CHARLOTTE, N.C.— It's back to the cutting board for Brian Seeley. He makes his living serving lunch and catering parties out of his food truck Herban Legend. Brian knew the Democratic National Convention would change his business.
“I knew we'd be displaced out of our spots uptown,” he said.
But Brian had a plan.
“I had hoped to pick up extra business in different places,” he said.
The different places and extra work? Catering parties. But it didn’t work out as he planned.
“Some of the smaller events that booked for me cancelled the last minute,” he said.
There were a few other cancellations, he said, and the biggest was a 200-person party.
“About two to three days before the event, their numbers were down and they cut their budget and I was part of the budget that got cut."
That wasn't the only cancellation. There was a cancelled lunch, too.
“We were supposed to deliver at noon. At nine they called and said they were doing something else for lunch,” said Seeley.
He says he could have rented space in the heart of uptown during the DNC, and parked his food truck for business, but it would've cost $12,000. He decided against it and says it was a good call.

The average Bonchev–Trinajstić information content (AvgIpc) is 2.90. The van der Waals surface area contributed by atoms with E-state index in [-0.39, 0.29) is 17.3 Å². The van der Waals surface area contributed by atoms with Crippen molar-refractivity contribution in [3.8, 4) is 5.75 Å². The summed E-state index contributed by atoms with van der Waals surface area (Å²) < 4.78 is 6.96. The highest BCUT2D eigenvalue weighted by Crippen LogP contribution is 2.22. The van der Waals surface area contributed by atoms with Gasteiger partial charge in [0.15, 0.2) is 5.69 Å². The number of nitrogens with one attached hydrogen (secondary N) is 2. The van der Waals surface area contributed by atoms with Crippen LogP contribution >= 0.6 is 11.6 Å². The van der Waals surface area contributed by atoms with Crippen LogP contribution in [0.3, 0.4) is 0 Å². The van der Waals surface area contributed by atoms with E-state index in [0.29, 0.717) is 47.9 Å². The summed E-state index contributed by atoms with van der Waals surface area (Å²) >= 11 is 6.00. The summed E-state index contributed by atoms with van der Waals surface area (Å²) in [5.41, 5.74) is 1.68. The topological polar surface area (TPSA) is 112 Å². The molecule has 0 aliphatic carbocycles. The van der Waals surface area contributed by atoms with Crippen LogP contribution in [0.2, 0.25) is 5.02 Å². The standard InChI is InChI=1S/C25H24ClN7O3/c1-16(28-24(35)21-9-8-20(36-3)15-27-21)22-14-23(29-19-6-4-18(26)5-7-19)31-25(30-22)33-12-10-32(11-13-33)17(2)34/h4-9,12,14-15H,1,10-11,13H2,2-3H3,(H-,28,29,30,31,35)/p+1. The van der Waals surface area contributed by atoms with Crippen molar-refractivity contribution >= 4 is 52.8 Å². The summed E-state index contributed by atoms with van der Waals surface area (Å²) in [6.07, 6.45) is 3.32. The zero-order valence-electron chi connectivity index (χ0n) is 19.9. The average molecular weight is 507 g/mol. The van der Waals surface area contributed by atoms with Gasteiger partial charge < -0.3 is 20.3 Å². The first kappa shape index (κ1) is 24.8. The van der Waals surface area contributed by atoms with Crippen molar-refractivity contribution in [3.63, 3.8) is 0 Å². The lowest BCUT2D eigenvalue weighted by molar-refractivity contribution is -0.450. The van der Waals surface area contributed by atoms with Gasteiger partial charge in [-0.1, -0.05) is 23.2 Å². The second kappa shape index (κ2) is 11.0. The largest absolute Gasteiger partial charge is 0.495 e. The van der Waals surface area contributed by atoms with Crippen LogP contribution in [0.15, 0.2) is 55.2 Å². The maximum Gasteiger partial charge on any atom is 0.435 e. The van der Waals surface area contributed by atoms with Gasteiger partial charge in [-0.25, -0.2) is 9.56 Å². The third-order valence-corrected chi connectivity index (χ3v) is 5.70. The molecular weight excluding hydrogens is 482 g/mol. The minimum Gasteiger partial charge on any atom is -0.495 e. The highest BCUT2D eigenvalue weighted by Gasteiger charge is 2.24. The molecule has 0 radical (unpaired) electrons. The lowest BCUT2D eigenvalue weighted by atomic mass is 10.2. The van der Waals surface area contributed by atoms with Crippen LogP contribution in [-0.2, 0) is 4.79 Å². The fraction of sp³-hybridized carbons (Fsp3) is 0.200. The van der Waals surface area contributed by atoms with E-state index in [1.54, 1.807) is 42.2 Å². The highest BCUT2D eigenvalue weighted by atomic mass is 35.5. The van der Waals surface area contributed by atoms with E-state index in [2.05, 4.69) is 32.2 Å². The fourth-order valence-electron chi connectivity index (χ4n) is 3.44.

Brian said the rain that plagued the DNC and the ramped up security put a damper on the mobile food truck business. Even one of his old standbys, students at UNC Charlotte, were MIA during the DNC.
“Some of the classes were off throughout the week so that cut business in half there, too,” he said.
Seeley says the experience wasn’t what he hoped for, but not entirely surprising either. Right now, he says, business as usual sounds good.
“Yes, thank God,” he laughed.
Seeley was able to snag one big DNC event. He was part of the catering team for the media party hosted at the North Carolina Music Factory.